Six-in-ten disabled Scots who appealed against a decision to deny them benefits have been successful in Scottish courts during the past three years – but at least 420 people died UK-wide while waiting on a hearing.
That’s prompted calls from some charities for a shake-up to the system to help ensure “people get the support they need”.
Analysis of data between 2018 and 2021 shows more than 41,800 people have appealed their benefits in Scotland.
Of those, just over 60%, that’s more than 26,733 cases in total, came out in favour of the disabled claimants.
However, that still left 14,671 people out of luck, including 2,683 of the 7,028 claimants who appealed in the last year.
The success rate for appeals in Scotland has dropped from 64% to 62% and now 61% in the past three years, respectively. The coronavirus pandemic is also thought to have contributed to claims dropping by two-thirds in 2020-2021.
Citizens Advice Scotland spokesman David Scott said the appeal success rate shows “the decision-making process isn’t working”.
“Sadly it doesn’t surprise us as we see cases in the Citizens Advice Bureau network every day of people who aren’t getting the support they need,” he said.
“These show the need for government to improve the system. Nobody should be denied the support they are entitled to, but particularly not disabled people.
“We would urge that anyone who is struggling financially or with accessing their social security entitlements come and get our advice. Our service is free, confidential and completely impartial.”
Personal Independence Payments worst hit
Mark Jackson, policy and public affairs manager at end-of-life charity Marie Curie, said it was “not surprising” that most appeals are about Personal Independence Payment.
“At Marie Curie we know there are significant issues with the PIP assessment process and people who are terminally ill don’t have time on their side,” he said.
“The way in which assessments are conducted is difficult for terminally ill people at a time when they are coming to terms with their diagnosis or feeling extremely unwell.
“The tick box nature of PIP assessments also disregards any complexities and can easily misrepresent someone’s condition.
“Ultimately, dying people have limited time left and many won’t live to see the outcome of a successful appeal or tribunal. They need the Department for Work and Pensions (DWP) to get decisions right first time, not after a lengthy process of appeals.”
Deaths without resolution ‘heart-breaking’
UK-wide 420 people have died while formally challenging their PIP benefit award between 2018 and today.
Of those, 130 deaths were in the last 18 months alone.
Bereaved families who won appeals on behalf of their deceased relatives said they continued to fight cases on principle but they had taken a toll on their emotions.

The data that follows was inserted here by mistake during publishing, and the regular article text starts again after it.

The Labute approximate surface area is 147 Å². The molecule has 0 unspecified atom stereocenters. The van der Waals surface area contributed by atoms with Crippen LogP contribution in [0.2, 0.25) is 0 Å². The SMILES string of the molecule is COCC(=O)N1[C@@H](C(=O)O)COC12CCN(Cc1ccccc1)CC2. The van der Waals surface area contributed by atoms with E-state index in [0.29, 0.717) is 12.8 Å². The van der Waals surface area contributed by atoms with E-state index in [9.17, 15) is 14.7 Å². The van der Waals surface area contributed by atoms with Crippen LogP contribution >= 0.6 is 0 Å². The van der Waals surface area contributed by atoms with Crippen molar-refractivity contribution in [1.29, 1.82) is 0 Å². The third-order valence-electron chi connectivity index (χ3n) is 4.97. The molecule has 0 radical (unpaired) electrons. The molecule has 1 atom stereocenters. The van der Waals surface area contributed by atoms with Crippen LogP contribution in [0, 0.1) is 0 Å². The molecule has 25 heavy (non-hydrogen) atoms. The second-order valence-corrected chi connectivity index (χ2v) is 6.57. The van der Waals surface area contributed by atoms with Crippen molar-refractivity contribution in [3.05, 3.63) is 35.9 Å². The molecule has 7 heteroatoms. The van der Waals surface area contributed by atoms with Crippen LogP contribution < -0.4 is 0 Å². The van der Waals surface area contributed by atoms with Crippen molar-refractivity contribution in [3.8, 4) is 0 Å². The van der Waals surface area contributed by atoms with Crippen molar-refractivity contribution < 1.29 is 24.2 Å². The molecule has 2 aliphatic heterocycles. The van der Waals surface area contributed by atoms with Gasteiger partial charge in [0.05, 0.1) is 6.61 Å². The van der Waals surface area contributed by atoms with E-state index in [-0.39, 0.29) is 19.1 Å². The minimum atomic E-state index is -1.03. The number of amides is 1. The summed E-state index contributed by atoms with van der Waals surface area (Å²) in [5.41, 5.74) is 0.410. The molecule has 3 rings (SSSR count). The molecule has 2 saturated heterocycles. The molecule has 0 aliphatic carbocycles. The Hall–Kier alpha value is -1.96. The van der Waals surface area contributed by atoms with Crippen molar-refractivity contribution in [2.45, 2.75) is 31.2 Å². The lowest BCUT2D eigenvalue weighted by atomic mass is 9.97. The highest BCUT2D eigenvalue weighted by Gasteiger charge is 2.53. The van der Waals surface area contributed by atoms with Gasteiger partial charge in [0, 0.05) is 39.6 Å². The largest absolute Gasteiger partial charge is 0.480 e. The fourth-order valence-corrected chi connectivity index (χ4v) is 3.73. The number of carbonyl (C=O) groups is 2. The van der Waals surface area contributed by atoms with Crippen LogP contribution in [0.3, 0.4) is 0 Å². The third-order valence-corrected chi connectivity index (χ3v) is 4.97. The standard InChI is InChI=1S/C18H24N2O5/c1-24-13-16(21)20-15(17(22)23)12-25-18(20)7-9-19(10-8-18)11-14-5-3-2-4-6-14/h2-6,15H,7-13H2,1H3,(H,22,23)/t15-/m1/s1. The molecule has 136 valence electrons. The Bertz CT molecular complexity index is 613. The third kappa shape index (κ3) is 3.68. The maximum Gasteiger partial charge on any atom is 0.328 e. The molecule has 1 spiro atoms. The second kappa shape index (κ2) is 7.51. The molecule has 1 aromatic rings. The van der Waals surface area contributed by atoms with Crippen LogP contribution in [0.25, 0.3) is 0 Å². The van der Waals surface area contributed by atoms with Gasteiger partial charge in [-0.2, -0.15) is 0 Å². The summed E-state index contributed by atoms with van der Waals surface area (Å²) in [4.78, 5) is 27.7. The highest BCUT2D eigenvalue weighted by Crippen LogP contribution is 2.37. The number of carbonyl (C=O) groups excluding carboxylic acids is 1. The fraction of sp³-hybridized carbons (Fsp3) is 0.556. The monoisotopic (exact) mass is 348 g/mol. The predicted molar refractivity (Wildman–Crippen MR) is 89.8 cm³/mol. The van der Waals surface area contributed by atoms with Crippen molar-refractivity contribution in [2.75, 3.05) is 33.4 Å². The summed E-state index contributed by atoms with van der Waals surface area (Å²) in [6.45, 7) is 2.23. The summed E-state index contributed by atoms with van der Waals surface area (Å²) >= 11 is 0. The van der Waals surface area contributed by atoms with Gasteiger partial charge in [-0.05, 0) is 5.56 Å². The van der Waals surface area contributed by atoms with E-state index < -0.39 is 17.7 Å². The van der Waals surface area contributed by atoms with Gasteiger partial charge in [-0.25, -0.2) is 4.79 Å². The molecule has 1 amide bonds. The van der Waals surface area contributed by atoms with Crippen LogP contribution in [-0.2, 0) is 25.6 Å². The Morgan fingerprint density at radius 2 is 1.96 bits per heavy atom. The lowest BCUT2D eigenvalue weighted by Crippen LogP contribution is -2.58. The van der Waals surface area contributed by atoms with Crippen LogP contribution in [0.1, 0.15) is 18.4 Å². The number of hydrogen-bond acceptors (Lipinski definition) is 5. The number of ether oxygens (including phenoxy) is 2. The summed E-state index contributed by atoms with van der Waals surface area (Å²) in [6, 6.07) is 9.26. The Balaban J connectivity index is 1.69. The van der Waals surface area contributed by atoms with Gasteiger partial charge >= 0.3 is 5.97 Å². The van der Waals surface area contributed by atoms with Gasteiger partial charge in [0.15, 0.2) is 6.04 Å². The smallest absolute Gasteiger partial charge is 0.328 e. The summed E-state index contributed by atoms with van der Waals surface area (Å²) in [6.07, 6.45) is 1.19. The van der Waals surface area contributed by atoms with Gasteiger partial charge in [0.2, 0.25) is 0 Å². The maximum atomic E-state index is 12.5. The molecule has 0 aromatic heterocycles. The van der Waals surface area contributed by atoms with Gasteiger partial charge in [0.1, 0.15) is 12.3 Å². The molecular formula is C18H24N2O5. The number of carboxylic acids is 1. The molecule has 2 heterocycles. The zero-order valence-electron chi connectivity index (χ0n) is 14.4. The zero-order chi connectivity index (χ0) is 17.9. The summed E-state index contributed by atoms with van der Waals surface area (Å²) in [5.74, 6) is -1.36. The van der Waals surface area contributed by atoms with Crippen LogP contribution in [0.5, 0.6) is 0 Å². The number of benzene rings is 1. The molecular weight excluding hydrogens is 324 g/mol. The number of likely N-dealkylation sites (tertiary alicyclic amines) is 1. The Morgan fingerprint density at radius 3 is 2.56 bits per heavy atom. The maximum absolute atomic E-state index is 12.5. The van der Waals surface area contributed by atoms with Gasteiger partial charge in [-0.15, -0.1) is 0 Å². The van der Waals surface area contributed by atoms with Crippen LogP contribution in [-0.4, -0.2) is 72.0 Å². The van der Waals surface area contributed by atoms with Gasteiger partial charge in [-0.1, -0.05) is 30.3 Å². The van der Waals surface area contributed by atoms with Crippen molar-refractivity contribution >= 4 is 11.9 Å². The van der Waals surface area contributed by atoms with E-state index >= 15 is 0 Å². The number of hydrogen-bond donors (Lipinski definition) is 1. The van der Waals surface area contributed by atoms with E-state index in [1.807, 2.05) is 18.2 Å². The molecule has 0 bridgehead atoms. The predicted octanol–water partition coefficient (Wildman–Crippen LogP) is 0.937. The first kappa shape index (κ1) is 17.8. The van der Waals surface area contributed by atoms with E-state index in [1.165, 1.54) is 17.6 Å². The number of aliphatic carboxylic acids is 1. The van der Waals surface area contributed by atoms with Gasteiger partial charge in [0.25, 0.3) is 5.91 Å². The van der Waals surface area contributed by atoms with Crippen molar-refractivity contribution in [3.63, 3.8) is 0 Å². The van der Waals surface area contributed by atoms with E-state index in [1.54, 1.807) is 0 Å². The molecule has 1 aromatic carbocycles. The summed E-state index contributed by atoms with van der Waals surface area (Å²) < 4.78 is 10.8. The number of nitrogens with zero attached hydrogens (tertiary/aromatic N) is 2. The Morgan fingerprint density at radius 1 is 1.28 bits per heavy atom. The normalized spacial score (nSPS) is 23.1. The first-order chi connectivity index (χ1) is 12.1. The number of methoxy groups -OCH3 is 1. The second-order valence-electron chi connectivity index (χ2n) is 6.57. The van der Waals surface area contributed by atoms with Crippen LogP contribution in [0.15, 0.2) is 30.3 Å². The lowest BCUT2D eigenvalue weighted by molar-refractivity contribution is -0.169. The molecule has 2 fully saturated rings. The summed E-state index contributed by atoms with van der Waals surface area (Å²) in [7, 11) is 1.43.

Daphne Hall, the vice-chair of the National Association of Welfare Rights Advisers , said: “It is, of course, heartbreaking that people die without having resolution.”
Benefits assessments are currently carried out on behalf of the Department of Work and Pensions (DWP) by private contractors, but the Commons Work and Pensions committee has said failings in disability benefits assessments has created a “pervasive lack of trust” in the system.
Changes have been made
In 2018 it suggested ministers should consider taking the process back in-house.
The DWP says it has now introduced a new approach to how it makes early decisions aimed at giving staff more time to contact customers to get further information to support their claim.
It claims that most decisions are overturned on appeal “mainly because of the claimant’s oral and new written evidence.”
A DWP spokesman said: “We support millions of people a year and our priority is they get the support they are entitled to as quickly as possible.
“The vast majority of PIP cases are not appealed and we continue to improve the service offered to customers, including through recent changes to our decision-making process.
“The PIP assessment process is carried out by experienced health professionals and considers how people are affected by their disability, rather than just the disability itself, and more than double the proportion of PIP claimants get the top rates of support compared to those who receive Disability Living Allowance.”
The figures were obtained by the BBC’s Shared Data Unit who submitted Freedom of Information responses to HM Courts and Tribunals Service and the Department for Work and Pensions.